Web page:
< In many others, however, there is a popular rush to judgment: the controversy over the supposed ossuary of James. >
A popular rush to judgement? In the specific case you cite: a claim was made by Israeli antiquities dealer Oded Golan, who he said "discovered" James's ossuary (the brother of Jesus or cousin if you're Roman Cathoic)--that claim that was later debunked by experts. The popular rush as you call it was made by the press, not anyone within the field of archaeology itself.

< The same impulse can be seen in scientific studies of the astronomy of the ancient period by astronomers whose science is impeccable but who don't have the biblical expertise. >
What you really mean, they have a different take on the scientific evidence. grin If specialists are making claims based on science, and making statements about that only, who cares if they have biblical expertise? By way of example: let's say the remains under the altar of St. Peter's Basilica were tested for genetic markers, in an effort to determine the geographic origin of the body. If the experts reported back that the person had genetic markers indicating he was from the Middle East, would you really care if they were "biblical specialists" or not? By the same token, should we disqualify Biblical form critics when they write about scientific matters outside their field? Just because form critics write off any historical veracity within the gospel accounts because they say so, and shut off their world view to science, that's rather circular thinking.

< At the same time, there are more sophisticated treatments of the scholarly questions: "From Jesus to Christ" was an excellent, if somewhat provocative, examination of the early Christian period. >
Well of course, that's stating the pretty obvious isn't it? The TLC show was never meant to be a scholarly monograph; instead it showed the highlights of the research about the Star of Bethlehem and the Magi. If the broadcast generated any interest in viewers to look more into this subject, then bravo!

< To get back to Bach ...
The 18th century saw the explosion of much modern biblical criticism: for example, the recognition that there were multiple authors of Isaiah. It would be interesting to know if the new scholarship was active at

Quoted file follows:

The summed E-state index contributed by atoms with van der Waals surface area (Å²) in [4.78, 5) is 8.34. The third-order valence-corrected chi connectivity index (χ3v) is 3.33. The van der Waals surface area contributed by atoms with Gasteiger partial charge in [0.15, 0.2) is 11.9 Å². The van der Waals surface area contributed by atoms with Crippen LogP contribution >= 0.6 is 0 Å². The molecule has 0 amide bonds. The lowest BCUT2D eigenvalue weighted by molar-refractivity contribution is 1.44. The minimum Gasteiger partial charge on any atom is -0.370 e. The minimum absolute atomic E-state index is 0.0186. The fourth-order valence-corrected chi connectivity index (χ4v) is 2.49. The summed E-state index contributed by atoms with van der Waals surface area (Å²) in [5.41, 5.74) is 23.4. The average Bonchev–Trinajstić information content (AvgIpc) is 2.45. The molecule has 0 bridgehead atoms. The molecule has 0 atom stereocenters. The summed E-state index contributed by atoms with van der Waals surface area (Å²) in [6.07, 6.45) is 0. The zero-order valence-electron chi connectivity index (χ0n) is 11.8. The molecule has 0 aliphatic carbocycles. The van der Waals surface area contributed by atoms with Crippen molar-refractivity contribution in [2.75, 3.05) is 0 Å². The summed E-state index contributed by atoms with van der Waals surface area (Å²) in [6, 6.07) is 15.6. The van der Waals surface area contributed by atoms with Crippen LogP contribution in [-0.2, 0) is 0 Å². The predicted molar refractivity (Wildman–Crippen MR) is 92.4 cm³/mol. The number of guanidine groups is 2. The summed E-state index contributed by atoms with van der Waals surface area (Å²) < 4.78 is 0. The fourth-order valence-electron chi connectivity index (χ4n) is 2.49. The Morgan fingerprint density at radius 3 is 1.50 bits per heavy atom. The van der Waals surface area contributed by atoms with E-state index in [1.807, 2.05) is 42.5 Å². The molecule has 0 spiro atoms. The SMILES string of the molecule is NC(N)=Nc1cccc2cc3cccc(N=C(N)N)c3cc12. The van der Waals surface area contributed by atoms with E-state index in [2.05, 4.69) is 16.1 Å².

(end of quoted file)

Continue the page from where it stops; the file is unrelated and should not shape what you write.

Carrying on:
Leipzig and whether Bach had any contact with these academics. >
Rationalism had been around since the late Renaissance, I'm sure Bach, Fasch, Telemann, et al were involved in the bruhaha all the writings of Kant and Lessing were generating.

Merry Christmas,

Douglas Cowling wrote (December 20, 2008):
Kim Patrick Clow wrote:
< Rationalism had been around since the late Renaissance, I'm sure Bach, Fasch, Telemann, et al were involved in the bruhaha all the writings of Kant and Lessing were generating. >
This takes us back to an old firestorm I started about the nature of ecclesiastical censorship in Bach's Leipzig. If "reductionist" scholars were astir in Leipzig, Bach's cantata libretti would have aroused intense interest in those who were charged with maintaining orthodoxy. Since Bach himself was one of those watchdogs of orthodoxy, is it totally fanciful that his texts were informally reviewed by his colleagues, the Superintendant in particular, before they went to the printer?

There would certainly have been conservative clerics who watched Bach's close association with university academics. The fact that very little, if any, theological heterodoxy manifests itself in Bach's cantatas would suggest that Bach was not only a well-regulated composer but a self-regulating composer. Interesting to think of Bach positioning himself not only between political parties but philosophical schools as well.

Has anyone studied the atmosphere at the university during Bach's tenure? Being surrounded constantly by young students all the time must have brought him into contact with just about every political and philosophical controversy of the period.

William Hoffman wrote (December 20, 2008):
BWV 200 - Candlemas, Fugotes: Bach & Canticles

Fugitive Notes: Canticles and Bach

Thanks to Stiller and our contributors, we have a sound perspective on liturgical practice and Lutheran history in Bach's time. As to the larger issue of Bach's involvement with the academic and related currents during his time, the best grounding, IMO is Carol Baron's Bach's Changing World>, which I know Ed has read through.